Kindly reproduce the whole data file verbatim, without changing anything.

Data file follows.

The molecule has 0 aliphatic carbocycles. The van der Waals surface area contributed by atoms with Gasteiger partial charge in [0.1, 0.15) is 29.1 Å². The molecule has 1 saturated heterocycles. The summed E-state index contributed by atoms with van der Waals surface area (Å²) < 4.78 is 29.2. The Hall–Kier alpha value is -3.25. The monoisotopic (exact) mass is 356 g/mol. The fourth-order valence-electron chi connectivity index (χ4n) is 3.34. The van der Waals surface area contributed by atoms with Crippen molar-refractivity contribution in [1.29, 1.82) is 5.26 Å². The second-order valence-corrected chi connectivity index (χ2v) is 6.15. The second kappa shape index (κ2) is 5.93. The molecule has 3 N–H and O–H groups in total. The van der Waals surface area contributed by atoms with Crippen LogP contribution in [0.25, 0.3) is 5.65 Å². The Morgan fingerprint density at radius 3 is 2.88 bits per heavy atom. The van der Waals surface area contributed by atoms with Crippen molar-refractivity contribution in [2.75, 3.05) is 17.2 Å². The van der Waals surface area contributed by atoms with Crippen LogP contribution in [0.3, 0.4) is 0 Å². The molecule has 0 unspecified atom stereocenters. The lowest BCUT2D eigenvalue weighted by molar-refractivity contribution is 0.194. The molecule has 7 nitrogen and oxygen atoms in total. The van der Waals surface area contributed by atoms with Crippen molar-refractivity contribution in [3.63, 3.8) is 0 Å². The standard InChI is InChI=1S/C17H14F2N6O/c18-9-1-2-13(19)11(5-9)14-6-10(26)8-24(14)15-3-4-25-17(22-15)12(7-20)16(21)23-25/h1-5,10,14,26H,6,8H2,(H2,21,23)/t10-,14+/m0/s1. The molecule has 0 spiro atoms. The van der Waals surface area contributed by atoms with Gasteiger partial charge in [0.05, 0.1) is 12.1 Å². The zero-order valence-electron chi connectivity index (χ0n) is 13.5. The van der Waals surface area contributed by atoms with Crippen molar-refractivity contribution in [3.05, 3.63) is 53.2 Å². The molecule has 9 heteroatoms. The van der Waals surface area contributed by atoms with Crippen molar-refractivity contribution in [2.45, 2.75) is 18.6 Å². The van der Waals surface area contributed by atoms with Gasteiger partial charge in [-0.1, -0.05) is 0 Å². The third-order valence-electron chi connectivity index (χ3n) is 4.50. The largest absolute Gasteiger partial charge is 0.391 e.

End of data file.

The molecule has 0 aliphatic carbocycles. The van der Waals surface area contributed by atoms with Gasteiger partial charge in [0.1, 0.15) is 29.1 Å². The molecule has 1 saturated heterocycles. The summed E-state index contributed by atoms with van der Waals surface area (Å²) < 4.78 is 29.2. The Hall–Kier alpha value is -3.25. The monoisotopic (exact) mass is 356 g/mol. The fourth-order valence-electron chi connectivity index (χ4n) is 3.34. The van der Waals surface area contributed by atoms with Crippen molar-refractivity contribution in [1.29, 1.82) is 5.26 Å². The second-order valence-corrected chi connectivity index (χ2v) is 6.15. The second kappa shape index (κ2) is 5.93. The molecule has 3 N–H and O–H groups in total. The van der Waals surface area contributed by atoms with Crippen LogP contribution in [0.25, 0.3) is 5.65 Å². The Morgan fingerprint density at radius 3 is 2.88 bits per heavy atom. The van der Waals surface area contributed by atoms with Crippen molar-refractivity contribution in [2.75, 3.05) is 17.2 Å². The van der Waals surface area contributed by atoms with Crippen LogP contribution in [0.3, 0.4) is 0 Å². The molecule has 0 unspecified atom stereocenters. The lowest BCUT2D eigenvalue weighted by molar-refractivity contribution is 0.194. The molecule has 7 nitrogen and oxygen atoms in total. The van der Waals surface area contributed by atoms with Crippen molar-refractivity contribution in [3.63, 3.8) is 0 Å². The standard InChI is InChI=1S/C17H14F2N6O/c18-9-1-2-13(19)11(5-9)14-6-10(26)8-24(14)15-3-4-25-17(22-15)12(7-20)16(21)23-25/h1-5,10,14,26H,6,8H2,(H2,21,23)/t10-,14+/m0/s1. The molecule has 0 spiro atoms. The van der Waals surface area contributed by atoms with Gasteiger partial charge in [0.05, 0.1) is 12.1 Å². The zero-order valence-electron chi connectivity index (χ0n) is 13.5. The van der Waals surface area contributed by atoms with Crippen molar-refractivity contribution in [3.05, 3.63) is 53.2 Å². The molecule has 9 heteroatoms. The van der Waals surface area contributed by atoms with Crippen molar-refractivity contribution in [2.45, 2.75) is 18.6 Å². The van der Waals surface area contributed by atoms with Gasteiger partial charge in [-0.1, -0.05) is 0 Å². The third-order valence-electron chi connectivity index (χ3n) is 4.50. The largest absolute Gasteiger partial charge is 0.391 e.